Advertisement

Conservation Genetics

, 10:1413 | Cite as

Isolation and characterization of eight microsatellite loci from the endangered plant species Hypochaeris salzmanniana (Asteraceae)

  • Claudete F. Ruas
  • Thiago J. Nakayama
  • M. Á. Ortiz
  • Mayra A. Kuroki
  • Tod F. Stuessy
  • Karin Tremetsberger
  • Eduardo A. Ruas
  • Melissa de Oliveira Santos
  • Salvador Talavera
  • Paulo M. RuasEmail author
Technical Note

Abstract

We report the isolation and characterization of eight microsatellite loci for Hypochaeris salzmanniana, an endangered species endemic to the southwestern coast of Spain and the Atlantic coast of Morocco. A total of 32 alleles were detected across a sample of 45 individuals, with an average number of 4.0 alleles per locus. The average polymorphic information content (PIC) was 0.533 and the observed (H O) and expected (H E) heterozygosity values varied from 0.022 to 0.978 and from 0.434 to 0.759, respectively. Five loci exhibited significant deviation from Hardy–Weinberg equilibrium (≤ 0.001) and three pairs of loci showed significant linkage disequilibrium (≤ 0.01). The eight loci were tested for transferability in three others species (H. arachnoidea, H. glabra, and H. radicata) belonging to the same section of H. salzmanniana. With the exception of locus Hsalz7, all loci successfully amplified in the three species. These preliminary data confirm the usefulness of microsatellite markers for assessing the ecology and genetic structure of H. salzmanniana and to understand the evolution of species within the section Hypochaeris.

Keywords

Endangered species Genetic diversity Hypochaeris salzmanniana Microsatellite markers Transferability 

Notes

Acknowledgments

We sincerely thank C. Marticorena (Concepción) for data on Hypochaeris from the Flora Chilena database. Financial support by the Austrian Science Foundation (FWF; project 15225 to TFS) and the predoctoral grant to M. Á. Ortiz (BES-2003-1506).

References

  1. Billotte N, Lagoda PJR, Risterucci AM, Baurens FC (1999) Microsatellite-enriched libraries: applied methodology for the development of SSR markers in tropical crops. Fruits 54:277–288Google Scholar
  2. Doyle JJ, Doyle Jl (1987) A rapid DNA isolation for small quantities of leaf tissue. Phytochem Bull 19:11–15Google Scholar
  3. Marshall TC, Slate J, Kruuk L, Pemberton JM (1998) Statistical confidence for likelihood-based paternity inference in natural populations. Mol Ecol 7:639–655. doi: 10.1046/j.1365-294x.1998.00374.x CrossRefPubMedGoogle Scholar
  4. Ortiz MA, Tremetsberger K, Talavera S, Stuessy T, Garcia-Cataño JL (2007) Population structure of Hypochaeris salzmanniana DC. (Asteraceae), an endemic species to the Atlantic coast on both sides of the strait of gibraltar, in relation to quartenary sea level changes. Mol Ecol 16:541–552. doi: 10.1111/j.1365-294X.2006.03157.x CrossRefPubMedGoogle Scholar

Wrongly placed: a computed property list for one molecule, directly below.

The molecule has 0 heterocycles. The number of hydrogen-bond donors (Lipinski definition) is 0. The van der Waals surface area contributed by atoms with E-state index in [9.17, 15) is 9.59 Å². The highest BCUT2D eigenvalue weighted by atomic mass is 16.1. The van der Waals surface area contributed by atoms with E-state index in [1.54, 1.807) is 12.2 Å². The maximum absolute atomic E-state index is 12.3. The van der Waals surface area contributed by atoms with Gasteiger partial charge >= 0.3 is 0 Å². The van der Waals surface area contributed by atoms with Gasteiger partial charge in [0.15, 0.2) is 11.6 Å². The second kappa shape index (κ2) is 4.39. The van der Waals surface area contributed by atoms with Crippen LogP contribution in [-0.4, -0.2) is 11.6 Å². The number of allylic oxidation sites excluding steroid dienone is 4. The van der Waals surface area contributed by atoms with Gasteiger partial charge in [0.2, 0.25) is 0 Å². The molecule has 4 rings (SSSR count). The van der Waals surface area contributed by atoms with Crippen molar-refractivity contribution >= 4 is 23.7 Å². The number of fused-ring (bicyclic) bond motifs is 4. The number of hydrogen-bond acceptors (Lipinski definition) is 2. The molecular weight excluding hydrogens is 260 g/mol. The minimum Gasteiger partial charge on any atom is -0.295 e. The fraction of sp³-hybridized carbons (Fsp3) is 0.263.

5. Raymond M, Rousset F (1995) Genepop (version 1.2): population genetics software for exact tests and ecumenicism. J Hered 86:248–249Google Scholar
  6. Rozen S, Skaletsky HJ (2000) PRIMER 3 on the WWW for general users and for biologist programmers. In: Misener S, Krawetz SA (eds) Bioinformatics methods and protocols. Humana Press, TotowaGoogle Scholar
  7. Tremetsberger K, Talavera S, Stuessy T, Ortiz MA, Weiss-Schneeweiss H, Kadlec G (2004) Relationship of Hypochaeris salzmanniana (Asteraceae, Lactuceae), an endangered species of Iberian peninsula, to H. radicata and H. glabra and biogeographical implications. Bot J Linn Soc 146:79–95. doi: 10.1111/j.1095-8339.2004.00304.x CrossRefGoogle Scholar
  8. Tremetsberger K, Weiss-Schneeweiss H, Stuessy T, Rosabelle S, Kadlec G, Ortiz MA, Talavera S (2005) Nuclear ribosomal DNA and karyotypes indicate a NW African origin of South American Hypochaeris (Asteraceae, Cichorieae). Mol Phylogenet Evol 35:102–116. doi: 10.1016/j.ympev.2004.12.022 CrossRefPubMedGoogle Scholar
  9. Ware D, Jaiswal P, Ni J, Pan X, Chang K, Clark K, Teytelman L, Schmidt S, Zhao W, Cartinhour S, McCouch S, Stein L (2002) Gramene: a resource for comparative grass genomics. Nucleic Acids Res 30:103–105. doi: 10.1093/nar/30.1.103 CrossRefPubMedGoogle Scholar

Copyright information

© Springer Science+Business Media B.V. 2008

Authors and Affiliations

  • Claudete F. Ruas
    • 1
  • Thiago J. Nakayama
    • 1
  • M. Á. Ortiz
    • 2
  • Mayra A. Kuroki
    • 1
  • Tod F. Stuessy
    • 3
  • Karin Tremetsberger
    • 3
  • Eduardo A. Ruas
    • 4
  • Melissa de Oliveira Santos
    • 5
  • Salvador Talavera
    • 2
  • Paulo M. Ruas
    • 1
    Email author
  1. 1.Departamento de Biologia Geral, Centro de Ciências BiológicasUniversidade Estadual de LondrinaLondrinaBrazil
  2. 2.Departamento de Biología Vegetal y Ecología, Facultad de BiologíaUniversidad de SevillaSevillaSpain
  3. 3.Department of Systematic and Evolutionary Botany, Faculty Center of BotanyUniversity of ViennaViennaAustria
  4. 4.Departamento de Agronomia, Centro de Ciências AgráriasUniversidade Estadual de LondrinaLondrinaBrazil
  5. 5.Centro de Biologia Molecular e Engenharia Genética, Departamento de Genética e EvoluçãoUniversidade Estadual de CampinasCampinasBrazil

Personalised recommendations